Riparian zones or cultivation setbacks of perennial waterways (year-round flow) and seasonal waterways potentially harboring salmonids are an average of 50-100 feet wide, with a minimum width of 35 feet.
Riparian zones and buffer areas are adequately vegetated. Riparian zones and buffer areas are vegetated, contiguous with the channel, and adequately protect water resources.
If 100 percent avoidance of disturbance to the riparian zone and buffer area is not possible, impacts are minimized and mitigated to maintain the function and quality of buffers and the water resources they protect.
Problem invasive plants within riparian buffers are identified, removed, and replaced with suitable plant species adapted to site conditions.
New plantings for buffers are selected to improve overall biodiversity on a site within the constraints of project conditions. Vegetation selected is a diverse mixture of native or noninvasive, non-native species, with a priority given to selection of native species.
Where riparian buffer zones are already established, high priority is given to establishing tree canopy cover over salmonid-bearing and potentially salmonid-bearing streams in ways comparable to undisturbed local reference conditions.
Dying trees, snags, and downed logs are left undisturbed in riparian buffer areas to provide cover, forage, and habitat complexity for species that use these ecosystems.
Water from areas where runoff tends to concentrate is detained and treated before being discharged to the riparian buffer.
2.5 Wetland and upland protection and restoration
In dedicated agricultural production areas, wetlands are protected by a minimum 25 foot uncultivated buffer or to the greatest extent operationally feasible.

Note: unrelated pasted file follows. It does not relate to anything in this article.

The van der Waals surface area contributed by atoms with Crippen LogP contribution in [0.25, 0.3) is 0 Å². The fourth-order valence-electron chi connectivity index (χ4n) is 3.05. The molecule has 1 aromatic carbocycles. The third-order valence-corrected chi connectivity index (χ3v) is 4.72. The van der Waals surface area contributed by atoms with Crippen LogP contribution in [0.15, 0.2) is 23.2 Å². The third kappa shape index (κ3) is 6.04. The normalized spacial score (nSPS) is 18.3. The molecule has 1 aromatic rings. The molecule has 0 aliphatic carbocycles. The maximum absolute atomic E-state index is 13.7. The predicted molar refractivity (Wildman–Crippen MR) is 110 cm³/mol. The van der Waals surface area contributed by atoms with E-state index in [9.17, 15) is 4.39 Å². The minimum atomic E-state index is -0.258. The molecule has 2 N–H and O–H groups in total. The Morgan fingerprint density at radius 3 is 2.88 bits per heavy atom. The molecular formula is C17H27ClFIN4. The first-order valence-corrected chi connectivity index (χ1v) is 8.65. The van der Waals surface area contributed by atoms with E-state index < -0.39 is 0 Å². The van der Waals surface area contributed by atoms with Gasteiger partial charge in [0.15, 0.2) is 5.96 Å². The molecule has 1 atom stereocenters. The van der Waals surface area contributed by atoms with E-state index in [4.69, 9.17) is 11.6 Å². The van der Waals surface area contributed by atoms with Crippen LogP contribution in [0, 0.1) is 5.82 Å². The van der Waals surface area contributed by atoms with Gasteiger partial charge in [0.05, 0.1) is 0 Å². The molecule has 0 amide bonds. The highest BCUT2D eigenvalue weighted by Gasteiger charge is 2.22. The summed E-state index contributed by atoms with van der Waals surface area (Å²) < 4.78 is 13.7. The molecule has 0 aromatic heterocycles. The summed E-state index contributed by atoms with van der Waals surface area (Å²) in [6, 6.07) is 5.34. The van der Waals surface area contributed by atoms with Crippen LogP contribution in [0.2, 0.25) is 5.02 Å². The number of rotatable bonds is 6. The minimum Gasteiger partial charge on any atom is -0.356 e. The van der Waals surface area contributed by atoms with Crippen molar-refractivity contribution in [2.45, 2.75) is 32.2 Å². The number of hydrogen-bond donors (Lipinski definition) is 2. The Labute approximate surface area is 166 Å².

Impacts to wetland functions, including water quality, water quantity, and habitat connectivity impacts, are minimized within 100 feet of wetlands to the greatest extent operationally feasible.
Problem invasive plants in both wetlands and wetland buffers are identified, removed, and replaced with suitable plant species adapted to site conditions. Whenever possible, native species are selected over other plants.
Wetlands and wetland buffers should be vegetated consistent with local intact reference wetland conditions.
If no livestock are kept on the property, wetlands and wetland buffers may be unfenced to allow unhindered access for local wildlife. Grazing by livestock is minimized and properly managed in wetland areas.
Degraded wetlands and wet areas exhibiting poor agricultural productivity have been identified. When possible, there is a plan to remove these areas from production and to restore natural functions to the greatest extent operationally feasible.
In upland areas, dying trees, snags, and downed logs are left undisturbed in riparian buffer areas to provide cover, forage, and habitat complexity for species that use these ecosystems.
2.6 In-stream habitat protection and restoration
Stream and river crossings, in-stream structures, irrigation diversion structures, ponds, and any known historic channel manipulations are inventoried and locations are noted on a site map.
Existing stream crossings, including roads and trails, are minimized on the farm property. Stream crossings avoid filling, excavating, or straightening of stream channels; unnecessary removal of wood; and disconnection of off-channel wetlands and ponds.
When a new crossing is established, it is designed to avoid impacts to in-stream habitat, allow fish passage, and avoid constriction of flood conveyance during 25-year, 24-hour storm events.
Existing channels are protected from new impacts such as filling and excavation, straightening, unnecessary stream crossings, excessive stormwater runoff from agricultural operations and disturbed areas, unnecessary removal of wood, or disconnection of off-channel wetlands.
Irrigation ponds that have the potential to have adverse impacts on stream temperature and water quality are not constructed or planned.
Irrigation diversion structures are designed to allow adult and juvenile fish passage and do not trap fish.
Key in-stream habitat quality deficiencies have been identified, and active efforts are being taken to restore stream channels to their natural conditions using techniques such as bioengineered bank stabilization (typically using a combination of large wood, plants, and other material to stabilize banks) and habitat enhancement.
Unnatural in-stream barriers to fish and wildlife have been removed. If barriers exist, plans are in place to remove these barriers.